Indeed, the larger question of the CRPF’s unprofessionalism is not being addressed by anyone in the political establishment as yet.
Nothing appears, therefore, to have changed, at a policy and implementation level since 80 CRPF personnel were ambushed in Dantewada, 76 of them killed outright, in May 2010.
After a period of ritualistic mea culpa, replete with solemn obsequies, every time there is a fresh massacre the establishment goes back to its horrifying inertia.
The Centre and the state governments and the CRPF/BSF leadership have certainly not come any closer to preventing the regular slaughter of our para-military forces.
Continuing to be Soft Targets
- The attack on CRPF troops in Pampore in J&K is another instance of security
blunder as the 28 jawans were on board a bus which was not bullet-proof.
- The terrorists had enough time to change magazines
three times and fired 200 shots at the unprotected bus.
- CRPF is a spent force dealing with high rate of attrition and lack of
- The political establishment is to be blamed for not initiating urgent changes to prevent attrition and increase military preparedness.
- The paramilitary force usually comprises IPS officers, who are unable to assess security
needs in Maoist-infested jungles and insurgent-prone tribal areas.
- MHA bureaucrats and the political leadership must act to fix the deep structural flaws.
High Attrition Rate
In fact, all along the line the attrition rate in both these organisations has been significantly higher than the army. Their funding, equipment, training, morale, discipline and living standards leave much to be desired. The CRPF has witnessed a rush for exits, via its VRS programme, at three times the rate of the army.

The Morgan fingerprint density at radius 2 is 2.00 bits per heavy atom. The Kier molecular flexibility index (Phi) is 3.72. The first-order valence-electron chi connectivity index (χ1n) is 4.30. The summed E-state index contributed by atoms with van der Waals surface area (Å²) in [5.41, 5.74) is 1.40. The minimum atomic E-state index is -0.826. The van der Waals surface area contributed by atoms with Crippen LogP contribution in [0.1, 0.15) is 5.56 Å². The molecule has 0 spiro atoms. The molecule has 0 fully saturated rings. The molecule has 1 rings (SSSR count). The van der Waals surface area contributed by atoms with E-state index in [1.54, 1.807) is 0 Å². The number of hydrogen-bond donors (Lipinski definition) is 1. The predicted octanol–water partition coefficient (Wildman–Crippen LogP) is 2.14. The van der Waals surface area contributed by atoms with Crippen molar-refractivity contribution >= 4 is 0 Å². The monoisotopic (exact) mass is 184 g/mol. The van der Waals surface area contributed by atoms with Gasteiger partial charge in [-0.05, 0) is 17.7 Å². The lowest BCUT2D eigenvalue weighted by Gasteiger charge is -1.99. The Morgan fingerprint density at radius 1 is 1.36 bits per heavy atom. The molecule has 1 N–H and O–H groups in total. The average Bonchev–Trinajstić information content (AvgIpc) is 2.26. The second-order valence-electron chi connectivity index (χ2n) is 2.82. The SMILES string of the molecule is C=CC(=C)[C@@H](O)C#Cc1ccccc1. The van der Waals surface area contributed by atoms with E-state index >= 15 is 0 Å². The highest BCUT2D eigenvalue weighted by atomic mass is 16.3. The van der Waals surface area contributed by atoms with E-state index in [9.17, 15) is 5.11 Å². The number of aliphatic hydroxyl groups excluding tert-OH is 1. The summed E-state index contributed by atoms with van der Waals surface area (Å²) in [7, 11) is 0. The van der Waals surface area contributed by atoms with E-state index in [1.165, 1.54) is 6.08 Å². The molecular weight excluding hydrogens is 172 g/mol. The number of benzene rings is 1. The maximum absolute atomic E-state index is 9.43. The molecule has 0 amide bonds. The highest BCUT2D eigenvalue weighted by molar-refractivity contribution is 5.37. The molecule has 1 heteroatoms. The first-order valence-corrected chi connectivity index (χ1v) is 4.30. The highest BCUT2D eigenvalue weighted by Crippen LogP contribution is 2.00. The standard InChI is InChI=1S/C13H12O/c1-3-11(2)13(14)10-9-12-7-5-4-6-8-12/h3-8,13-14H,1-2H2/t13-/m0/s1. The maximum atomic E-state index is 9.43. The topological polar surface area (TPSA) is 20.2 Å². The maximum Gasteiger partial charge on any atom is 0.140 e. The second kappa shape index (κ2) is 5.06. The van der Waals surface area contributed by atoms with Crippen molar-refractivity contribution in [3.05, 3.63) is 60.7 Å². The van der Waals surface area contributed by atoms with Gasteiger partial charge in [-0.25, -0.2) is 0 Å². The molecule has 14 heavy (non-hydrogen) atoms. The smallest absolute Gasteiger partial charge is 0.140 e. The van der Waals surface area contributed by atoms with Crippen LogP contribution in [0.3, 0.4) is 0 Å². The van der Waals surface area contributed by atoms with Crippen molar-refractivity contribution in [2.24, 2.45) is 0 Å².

The CRPF’s operational leadership too is not provided by its own career officers but by senior IPS officers policemen deputed for a tour of duty.
Whether such essentially administrative cadre policemen understand the specialised needs of countering highly armed and trained guerrilla warfare is the moot question. Does the IPS have the training and experience to comprehend and anticipate what is at stake in high-risk areas such as the Maoist-infested jungles of central India, the insurgent areas in the mountainous North East or the perennially Islamic terrorist-ridden Kashmir valley?
Do home ministry bureaucrats and the political leadership that sits atop this unwieldy and ad hoc organisation realise the need for deep structural changes?
This jugaad style and perpetual unpreparedness is a problem that has plagued the CRPF throughout the earlier UPA administration too, but without finding any tangible solution. Will the Modi administration, that professes a deep concern about the well-being of our armed forces, do something to urgently improve matters now?
(Gautam Mukherjee is a plugged-in commentator and instant analyser. He can be reached at @gautammuk)